Corker criticizes ‘awkward process’ of closed-door Senate development of Obamacare replacement

There has been some media attention to Sen. Bob Corker’s recent criticism of secrecy surrounding development of a Republican U.S. Senate plan to replace and repeal Obamacare – a process where fellow Tennessee Sen. Lamar Alexander has been actively engaged, though the committee Alexander chairs was bypassed.

Corker’s comments, as initially reported by the Huffington Post Tuesday:

“It’s a very awkward process, at best,” he told reporters. “There are no experts. There’s no actuarials. … Typically, in a hearing, you’d have people coming in and you’d also have the media opining about if a hearing took place, and X came in and made comments.”

Corker’s frustrations come as Republicans continue to struggle with how, exactly, to repeal and replace the Affordable Care Act. The House barely passed its bill, which is going nowhere, earlier this month. Senate leaders delegated the task of drawing up a bill in that chamber to a group of 13 Republicans who have been quietly meeting. Corker said he went to one of their meetings to offer input because he’s worried they’re going to unveil a final bill that hasn’t been shaped by public hearings or media analyses.

“Those are all informative, right?” Corker asked. “This process, not being that manner, can create a lot of blind spots. To me, I’d rather have the input as we move along than a bill be produced and all of a sudden it’s the product and then everybody opines.”

Asked if he’s raised these concerns with party leaders, he replied, “Oh, of course.”

From a follow-up story in the Times-Free Press:

Alexander said Wednesday he’s not feeling left out. He said in an email the Senate working group actually includes every Republican senator and all may attend meetings of any smaller groups.

“It’s important to get every voice heard in this discussion: Man or woman, rural, urban, west, or east — we’ve got a big complicated country and healthcare affects every American in a very personal way,” Alexander wrote.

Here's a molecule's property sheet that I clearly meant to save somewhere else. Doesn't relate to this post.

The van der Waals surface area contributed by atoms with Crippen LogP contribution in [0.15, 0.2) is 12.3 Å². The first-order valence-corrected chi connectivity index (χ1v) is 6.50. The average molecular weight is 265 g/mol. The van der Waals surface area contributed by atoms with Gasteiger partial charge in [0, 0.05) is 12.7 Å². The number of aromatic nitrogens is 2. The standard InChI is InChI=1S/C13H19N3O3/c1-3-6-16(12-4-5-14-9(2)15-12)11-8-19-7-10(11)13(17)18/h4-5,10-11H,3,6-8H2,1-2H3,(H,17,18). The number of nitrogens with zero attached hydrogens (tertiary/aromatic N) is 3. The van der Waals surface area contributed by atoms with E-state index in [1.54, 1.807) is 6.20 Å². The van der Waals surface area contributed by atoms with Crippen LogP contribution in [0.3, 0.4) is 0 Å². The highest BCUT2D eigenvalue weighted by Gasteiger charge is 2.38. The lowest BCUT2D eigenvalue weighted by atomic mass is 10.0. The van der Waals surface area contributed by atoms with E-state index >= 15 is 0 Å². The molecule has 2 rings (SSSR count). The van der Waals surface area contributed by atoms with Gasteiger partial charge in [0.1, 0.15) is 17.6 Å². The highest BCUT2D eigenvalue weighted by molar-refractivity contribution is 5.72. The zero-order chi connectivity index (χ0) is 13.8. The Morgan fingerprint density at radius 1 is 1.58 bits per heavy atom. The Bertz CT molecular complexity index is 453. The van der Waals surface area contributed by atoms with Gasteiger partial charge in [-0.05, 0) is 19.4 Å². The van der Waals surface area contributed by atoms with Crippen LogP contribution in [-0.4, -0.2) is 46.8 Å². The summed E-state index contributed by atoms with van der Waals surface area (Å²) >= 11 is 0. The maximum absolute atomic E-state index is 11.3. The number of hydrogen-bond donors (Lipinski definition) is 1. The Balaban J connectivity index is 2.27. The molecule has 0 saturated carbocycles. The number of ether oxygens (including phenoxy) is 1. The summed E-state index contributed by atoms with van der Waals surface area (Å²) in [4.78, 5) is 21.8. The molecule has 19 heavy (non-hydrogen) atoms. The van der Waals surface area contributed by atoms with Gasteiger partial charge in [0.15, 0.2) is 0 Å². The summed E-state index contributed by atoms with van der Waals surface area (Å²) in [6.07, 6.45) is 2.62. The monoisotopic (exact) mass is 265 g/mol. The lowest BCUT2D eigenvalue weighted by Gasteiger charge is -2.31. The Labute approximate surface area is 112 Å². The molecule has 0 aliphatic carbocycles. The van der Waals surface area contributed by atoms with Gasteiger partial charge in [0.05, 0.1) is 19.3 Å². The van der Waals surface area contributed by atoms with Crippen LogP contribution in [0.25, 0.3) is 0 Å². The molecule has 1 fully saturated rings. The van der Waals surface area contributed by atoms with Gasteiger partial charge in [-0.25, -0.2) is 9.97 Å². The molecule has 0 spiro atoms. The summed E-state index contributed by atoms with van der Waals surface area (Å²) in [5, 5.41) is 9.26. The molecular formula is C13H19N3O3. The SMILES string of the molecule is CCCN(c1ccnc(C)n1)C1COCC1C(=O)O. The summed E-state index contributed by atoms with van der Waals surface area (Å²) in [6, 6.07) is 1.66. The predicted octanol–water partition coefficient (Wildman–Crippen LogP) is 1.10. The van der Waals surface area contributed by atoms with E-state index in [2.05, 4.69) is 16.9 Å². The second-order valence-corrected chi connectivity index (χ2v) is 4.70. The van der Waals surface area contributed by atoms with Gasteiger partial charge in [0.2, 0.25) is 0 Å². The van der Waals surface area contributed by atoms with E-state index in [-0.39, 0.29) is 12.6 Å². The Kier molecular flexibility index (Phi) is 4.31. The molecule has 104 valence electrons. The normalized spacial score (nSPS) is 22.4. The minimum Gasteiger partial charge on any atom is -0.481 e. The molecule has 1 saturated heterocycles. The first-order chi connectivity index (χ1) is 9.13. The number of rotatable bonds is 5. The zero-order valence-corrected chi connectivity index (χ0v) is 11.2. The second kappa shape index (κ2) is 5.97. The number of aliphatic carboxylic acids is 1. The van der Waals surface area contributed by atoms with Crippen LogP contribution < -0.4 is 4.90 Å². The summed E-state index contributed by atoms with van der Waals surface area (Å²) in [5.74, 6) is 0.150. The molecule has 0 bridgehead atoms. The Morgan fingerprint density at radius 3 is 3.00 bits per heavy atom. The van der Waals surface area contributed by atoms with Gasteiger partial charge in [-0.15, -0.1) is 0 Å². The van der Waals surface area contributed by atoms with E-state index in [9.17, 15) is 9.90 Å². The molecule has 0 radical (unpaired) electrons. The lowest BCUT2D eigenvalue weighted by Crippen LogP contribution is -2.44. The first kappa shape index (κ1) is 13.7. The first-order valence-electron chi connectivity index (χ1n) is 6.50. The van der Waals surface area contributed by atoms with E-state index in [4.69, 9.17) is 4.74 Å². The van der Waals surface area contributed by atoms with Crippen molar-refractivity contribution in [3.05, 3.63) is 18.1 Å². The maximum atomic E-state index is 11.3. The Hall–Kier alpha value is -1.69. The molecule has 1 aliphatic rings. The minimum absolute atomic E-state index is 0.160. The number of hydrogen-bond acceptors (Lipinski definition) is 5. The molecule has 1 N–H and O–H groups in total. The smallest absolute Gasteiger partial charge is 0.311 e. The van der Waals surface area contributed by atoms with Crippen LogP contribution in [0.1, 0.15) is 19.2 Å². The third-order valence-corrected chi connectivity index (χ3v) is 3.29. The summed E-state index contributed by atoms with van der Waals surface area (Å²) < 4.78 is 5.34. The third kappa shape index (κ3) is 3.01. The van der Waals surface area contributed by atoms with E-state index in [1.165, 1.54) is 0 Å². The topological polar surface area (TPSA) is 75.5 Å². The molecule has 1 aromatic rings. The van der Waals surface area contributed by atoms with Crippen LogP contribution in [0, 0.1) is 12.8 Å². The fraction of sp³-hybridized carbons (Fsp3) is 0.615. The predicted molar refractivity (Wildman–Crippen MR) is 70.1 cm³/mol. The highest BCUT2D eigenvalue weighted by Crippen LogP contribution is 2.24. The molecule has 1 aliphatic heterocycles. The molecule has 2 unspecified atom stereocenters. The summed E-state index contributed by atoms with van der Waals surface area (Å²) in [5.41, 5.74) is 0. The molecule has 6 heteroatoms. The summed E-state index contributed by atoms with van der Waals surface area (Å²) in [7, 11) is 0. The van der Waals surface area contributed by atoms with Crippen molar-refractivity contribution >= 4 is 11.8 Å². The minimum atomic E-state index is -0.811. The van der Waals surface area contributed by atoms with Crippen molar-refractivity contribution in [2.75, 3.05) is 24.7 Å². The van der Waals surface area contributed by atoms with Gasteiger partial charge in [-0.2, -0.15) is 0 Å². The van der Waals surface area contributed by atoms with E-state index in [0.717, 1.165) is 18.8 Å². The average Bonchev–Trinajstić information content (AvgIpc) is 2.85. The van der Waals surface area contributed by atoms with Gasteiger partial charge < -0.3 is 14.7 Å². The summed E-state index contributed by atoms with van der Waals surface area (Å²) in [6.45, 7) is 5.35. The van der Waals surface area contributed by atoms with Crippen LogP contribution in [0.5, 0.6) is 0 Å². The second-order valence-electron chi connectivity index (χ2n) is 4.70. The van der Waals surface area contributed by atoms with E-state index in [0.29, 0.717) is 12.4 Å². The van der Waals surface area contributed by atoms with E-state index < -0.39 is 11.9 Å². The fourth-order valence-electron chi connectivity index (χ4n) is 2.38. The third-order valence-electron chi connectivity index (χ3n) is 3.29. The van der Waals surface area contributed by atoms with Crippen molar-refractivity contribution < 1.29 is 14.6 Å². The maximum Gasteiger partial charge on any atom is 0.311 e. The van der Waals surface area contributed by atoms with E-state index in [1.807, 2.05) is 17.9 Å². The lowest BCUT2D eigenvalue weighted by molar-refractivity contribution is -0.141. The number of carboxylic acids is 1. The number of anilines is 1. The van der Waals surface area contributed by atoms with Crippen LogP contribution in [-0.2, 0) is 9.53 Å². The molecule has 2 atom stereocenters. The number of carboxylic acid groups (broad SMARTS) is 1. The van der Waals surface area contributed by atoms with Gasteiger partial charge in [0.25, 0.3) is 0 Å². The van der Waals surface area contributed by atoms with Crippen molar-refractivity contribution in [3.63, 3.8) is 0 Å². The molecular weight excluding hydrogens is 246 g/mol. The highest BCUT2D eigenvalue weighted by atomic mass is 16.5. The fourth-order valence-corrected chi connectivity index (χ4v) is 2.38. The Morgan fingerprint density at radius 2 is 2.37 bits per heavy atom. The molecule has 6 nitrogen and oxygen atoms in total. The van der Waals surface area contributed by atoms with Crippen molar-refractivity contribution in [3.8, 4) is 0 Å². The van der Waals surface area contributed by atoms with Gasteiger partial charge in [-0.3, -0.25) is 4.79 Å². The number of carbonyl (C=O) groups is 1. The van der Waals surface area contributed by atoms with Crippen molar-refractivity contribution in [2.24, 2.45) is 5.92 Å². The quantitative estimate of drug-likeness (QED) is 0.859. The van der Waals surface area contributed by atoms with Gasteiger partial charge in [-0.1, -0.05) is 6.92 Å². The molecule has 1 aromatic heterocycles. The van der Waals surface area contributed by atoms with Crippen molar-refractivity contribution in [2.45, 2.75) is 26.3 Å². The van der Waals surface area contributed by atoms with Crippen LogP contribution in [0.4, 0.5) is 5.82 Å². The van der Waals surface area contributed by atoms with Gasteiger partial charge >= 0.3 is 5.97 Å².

A spokeswoman in his office pointed out Alexander’s committee isn’t involved because the House ACA repeal bill was passed as a budget reconciliation measure. That puts it in the Senate budget and finance committees.

“However, as chairman of the Senate health committee, Sen. Alexander has been focused on helping Tennesseans trapped in the collapsing individual market and held a hearing in February where Tennessee Insurance Commissioner [Julie Mix] McPeak served as one of the witnesses. Republicans in the Senate are at work right now developing proposals to rescue these Tennesseans and millions of other Americans — and Sen. Alexander has encouraged Senate Democrats to do the same.”

Corker told the Times Free Press in an email he has attended several of the health care reform meetings.

“There’s no question that we all want to resolve the issues that are driving up health care costs, limiting choices, and creating uncertainty in the individual market,” Corker said.

“How we get there matters, and while I very much appreciate the focus on this important issue, I do wish we could move to a process that includes public hearings and allows for a greater amount of input from diverse stakeholders.”

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